On 31 October 2019, the Hong Kong Securities and Futures Commission (SFC) published a circular (Circular) on the use of electronic data storage providers (EDSPs) by licensed corporations (LCs).
Tag: Money Laundering
Welcome to the Autumn 2019 edition of our corporate crime update – our round up of developments in relation to corruption, money laundering, fraud, sanctions and related matters. This bumper edition covers a number of jurisdictions, and includes content from the summer break.
On 23 September 2019, the new statutory regime for the regulation of insurance intermediaries will take effect.
This represents the final stage of implementation of the insurance reforms which established the Insurance Authority (IA) as Hong Kong’s independent insurance regulator. The IA assumed the regulatory responsibilities of the Office of the Commissioner of Insurance in June 2017 and will take over the regulation of insurance intermediaries (agents and brokers) from the three self-regulatory organisations (SROs) on 23 September 2019. On the same day, the requirements relating to the intermediary management function, one of the control functions of an authorised insurer, will also come into effect.
The IA will be responsible for all aspects of regulation of insurance intermediaries, including issuing rules, codes and guidelines, approving licences, monitoring compliance, conducting inspections and investigations, and imposing disciplinary sanctions where breaches have occurred.
In the lead-up to 23 September 2019, authorised insurers and insurance intermediaries should conduct a final review (if they have not already done so) to ensure that they are ready to comply with all relevant requirements under the new regime.
In this e-bulletin, we provide an overview of the new rules, codes and guidelines which will apply under the new regime, as well as the transitional arrangements relating to licensing, approval of key persons in the intermediary management control function, and ongoing complaint and disciplinary cases.
Following the Financial Action Task Force (FATF) and the Asia/Pacific Group on Money Laundering’s inspection of Hong Kong in October and November 2018, their much anticipated Mutual Evaluation Report (Report) on Hong Kong was published on 4 September 2019. Our previous bulletin on 25 June 2019 gave early insights into the expected findings.
In this blog post, we round-up forthcoming developments in the UK and at EU and International levels in financial services regulation which are expected for September 2019.
In a recent decision, the Commercial Court has upheld a financial institution’s decision to exercise its contractual right to close a customer’s accounts and terminate its relationship without notice, where the financial institution had a suspicion that its customer’s accounts were being used for money laundering purposes: N v The Royal Bank of Scotland plc  EWHC 1770. The decision will be welcomed by financial institutions seeking to take action to prevent financial crime occurring through use of accounts provided to customers, under tight time pressure and notwithstanding that the consequences of the bank’s action for the business in question could be severe.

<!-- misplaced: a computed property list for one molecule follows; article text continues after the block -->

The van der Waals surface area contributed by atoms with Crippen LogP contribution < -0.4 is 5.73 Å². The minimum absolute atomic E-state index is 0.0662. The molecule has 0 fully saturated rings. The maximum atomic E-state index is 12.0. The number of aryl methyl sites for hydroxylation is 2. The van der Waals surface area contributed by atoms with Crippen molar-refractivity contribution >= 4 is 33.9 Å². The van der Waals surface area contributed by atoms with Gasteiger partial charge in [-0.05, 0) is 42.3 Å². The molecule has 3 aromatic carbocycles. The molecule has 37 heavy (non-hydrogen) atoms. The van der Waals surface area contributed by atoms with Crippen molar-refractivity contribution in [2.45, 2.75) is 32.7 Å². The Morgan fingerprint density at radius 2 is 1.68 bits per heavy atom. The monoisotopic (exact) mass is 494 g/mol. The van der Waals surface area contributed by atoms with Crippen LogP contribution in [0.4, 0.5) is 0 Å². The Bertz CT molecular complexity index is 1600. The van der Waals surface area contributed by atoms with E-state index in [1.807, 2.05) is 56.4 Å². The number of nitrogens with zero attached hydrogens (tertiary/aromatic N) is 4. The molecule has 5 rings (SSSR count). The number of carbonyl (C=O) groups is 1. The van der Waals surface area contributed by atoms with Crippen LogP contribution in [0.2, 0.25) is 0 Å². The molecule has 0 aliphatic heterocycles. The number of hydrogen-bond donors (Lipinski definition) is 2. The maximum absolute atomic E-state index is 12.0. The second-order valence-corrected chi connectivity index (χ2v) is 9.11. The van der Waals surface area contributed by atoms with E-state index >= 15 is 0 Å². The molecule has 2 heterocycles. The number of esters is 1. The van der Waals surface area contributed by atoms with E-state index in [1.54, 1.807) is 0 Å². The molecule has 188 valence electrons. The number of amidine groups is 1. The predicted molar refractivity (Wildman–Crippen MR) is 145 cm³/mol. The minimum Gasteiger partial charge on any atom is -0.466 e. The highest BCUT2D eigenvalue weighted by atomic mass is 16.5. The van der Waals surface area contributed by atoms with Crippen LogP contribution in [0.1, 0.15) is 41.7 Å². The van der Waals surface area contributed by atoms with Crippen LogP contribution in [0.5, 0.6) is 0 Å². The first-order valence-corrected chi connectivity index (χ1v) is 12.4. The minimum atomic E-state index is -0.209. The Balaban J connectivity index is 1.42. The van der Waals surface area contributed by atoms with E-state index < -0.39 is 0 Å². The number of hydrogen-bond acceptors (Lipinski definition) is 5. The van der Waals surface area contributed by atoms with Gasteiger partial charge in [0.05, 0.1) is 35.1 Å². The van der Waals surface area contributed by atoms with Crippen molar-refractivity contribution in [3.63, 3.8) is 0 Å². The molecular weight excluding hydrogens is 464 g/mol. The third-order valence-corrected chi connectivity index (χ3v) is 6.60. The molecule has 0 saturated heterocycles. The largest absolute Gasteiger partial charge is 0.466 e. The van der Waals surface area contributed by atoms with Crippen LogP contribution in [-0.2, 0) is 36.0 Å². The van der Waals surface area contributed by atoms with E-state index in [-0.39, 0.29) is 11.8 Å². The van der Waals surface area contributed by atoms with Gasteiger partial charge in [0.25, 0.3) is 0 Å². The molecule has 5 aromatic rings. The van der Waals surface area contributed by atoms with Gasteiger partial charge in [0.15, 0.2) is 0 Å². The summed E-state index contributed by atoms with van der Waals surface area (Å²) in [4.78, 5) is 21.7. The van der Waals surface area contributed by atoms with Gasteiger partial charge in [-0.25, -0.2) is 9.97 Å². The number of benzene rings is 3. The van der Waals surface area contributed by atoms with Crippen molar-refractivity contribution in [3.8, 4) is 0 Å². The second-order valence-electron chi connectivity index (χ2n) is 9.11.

Last Friday, the Hong Kong Monetary Authority (HKMA) published its money laundering and terrorist financing (ML/TF) risk assessment report for the stored value facility (SVF) sector in Hong Kong.
The latest assessment confirms that the SVF sector continues to carry a medium level of ML/TF risk.
While the majority of the sector continues to be characterised by lower ML/TF risks (as indicated by the use of SVF products for low value transport and retail transactions), some pockets of higher ML/TF risks have emerged, arising from SVF products with functions such as overseas cash withdrawal and cross-border remittances.
SVF licensees should consider the HKMA’s report, and (where necessary) update their institutional ML/TF risk assessments and enhance their internal systems and controls.
This newsletter summarises recent Russian regulation, enforcement and court practice developments which may be relevant for doing business in Russia from a corporate crime and investigations perspective.
Additionally, this newsletter spots some US and other relevant developments which should be kept in mind by Russian businesses having foreign parents or operations.
On 6 June 2019, the Monetary Authority of Singapore (MAS) issued a Consultation Paper on proposed anti-money laundering and countering the financing of terrorism (AML/CFT) requirements which will apply to most payment service providers (PS Providers). Submissions close on 5 July 2019. The relevant AML/CFT requirements are set out in the following Notices (AML/CFT Notices) to be issued by MAS and come after the passing of the Payment Services Act (PS Act) on 14 January 2019 (see our bulletin here):
- Notice to Payment Services Providers (Specified Payment Services) on Prevention of Money Laundering and Countering the Financing of Terrorism (applies to all activities that carry money laundering/financing of terrorism (ML/FT) risks except digital payment token (DPT) services); and
- Notice to Payment Services Providers (Digital Payment Token Service) on Prevention of Money Laundering and Countering the Financing of Terrorism (applies to DPT services).